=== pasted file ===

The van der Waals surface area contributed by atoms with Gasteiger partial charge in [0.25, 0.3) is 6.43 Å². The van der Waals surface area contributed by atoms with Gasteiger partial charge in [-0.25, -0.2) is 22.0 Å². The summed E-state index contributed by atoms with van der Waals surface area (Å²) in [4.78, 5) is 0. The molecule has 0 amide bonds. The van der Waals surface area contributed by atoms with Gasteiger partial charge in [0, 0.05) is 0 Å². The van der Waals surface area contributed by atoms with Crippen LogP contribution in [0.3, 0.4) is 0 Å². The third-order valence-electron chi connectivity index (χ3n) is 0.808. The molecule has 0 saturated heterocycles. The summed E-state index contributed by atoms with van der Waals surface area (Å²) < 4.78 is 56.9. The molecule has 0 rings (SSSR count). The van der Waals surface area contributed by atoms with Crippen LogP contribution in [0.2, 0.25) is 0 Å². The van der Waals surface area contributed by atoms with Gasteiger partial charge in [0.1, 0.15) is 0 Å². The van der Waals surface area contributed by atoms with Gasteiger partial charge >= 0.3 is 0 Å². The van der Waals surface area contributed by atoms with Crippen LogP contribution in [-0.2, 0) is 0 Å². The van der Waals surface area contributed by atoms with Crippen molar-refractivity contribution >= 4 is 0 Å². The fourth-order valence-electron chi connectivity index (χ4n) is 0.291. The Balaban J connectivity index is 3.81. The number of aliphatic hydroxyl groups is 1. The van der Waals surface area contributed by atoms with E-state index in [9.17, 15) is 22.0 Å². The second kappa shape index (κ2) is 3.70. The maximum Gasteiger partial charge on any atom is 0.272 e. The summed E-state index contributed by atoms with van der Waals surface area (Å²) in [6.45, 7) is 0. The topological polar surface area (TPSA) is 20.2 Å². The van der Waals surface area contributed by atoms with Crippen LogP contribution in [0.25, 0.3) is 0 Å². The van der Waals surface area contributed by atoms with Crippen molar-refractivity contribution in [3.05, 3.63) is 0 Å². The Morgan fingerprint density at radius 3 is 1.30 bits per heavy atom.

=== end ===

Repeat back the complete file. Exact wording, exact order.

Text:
The van der Waals surface area contributed by atoms with Gasteiger partial charge in [0.25, 0.3) is 6.43 Å². The van der Waals surface area contributed by atoms with Gasteiger partial charge in [-0.25, -0.2) is 22.0 Å². The summed E-state index contributed by atoms with van der Waals surface area (Å²) in [4.78, 5) is 0. The molecule has 0 amide bonds. The van der Waals surface area contributed by atoms with Gasteiger partial charge in [0, 0.05) is 0 Å². The van der Waals surface area contributed by atoms with Crippen LogP contribution in [0.3, 0.4) is 0 Å². The third-order valence-electron chi connectivity index (χ3n) is 0.808. The molecule has 0 saturated heterocycles. The summed E-state index contributed by atoms with van der Waals surface area (Å²) < 4.78 is 56.9. The molecule has 0 rings (SSSR count). The van der Waals surface area contributed by atoms with Crippen LogP contribution in [0.2, 0.25) is 0 Å². The van der Waals surface area contributed by atoms with Gasteiger partial charge in [0.1, 0.15) is 0 Å². The van der Waals surface area contributed by atoms with Gasteiger partial charge >= 0.3 is 0 Å². The van der Waals surface area contributed by atoms with Crippen LogP contribution in [-0.2, 0) is 0 Å². The van der Waals surface area contributed by atoms with Crippen molar-refractivity contribution >= 4 is 0 Å². The fourth-order valence-electron chi connectivity index (χ4n) is 0.291. The Balaban J connectivity index is 3.81. The number of aliphatic hydroxyl groups is 1. The van der Waals surface area contributed by atoms with E-state index in [9.17, 15) is 22.0 Å². The second kappa shape index (κ2) is 3.70. The maximum Gasteiger partial charge on any atom is 0.272 e. The summed E-state index contributed by atoms with van der Waals surface area (Å²) in [6.45, 7) is 0. The topological polar surface area (TPSA) is 20.2 Å². The van der Waals surface area contributed by atoms with Crippen LogP contribution in [0.25, 0.3) is 0 Å². The van der Waals surface area contributed by atoms with Crippen molar-refractivity contribution in [3.05, 3.63) is 0 Å². The Morgan fingerprint density at radius 3 is 1.30 bits per heavy atom.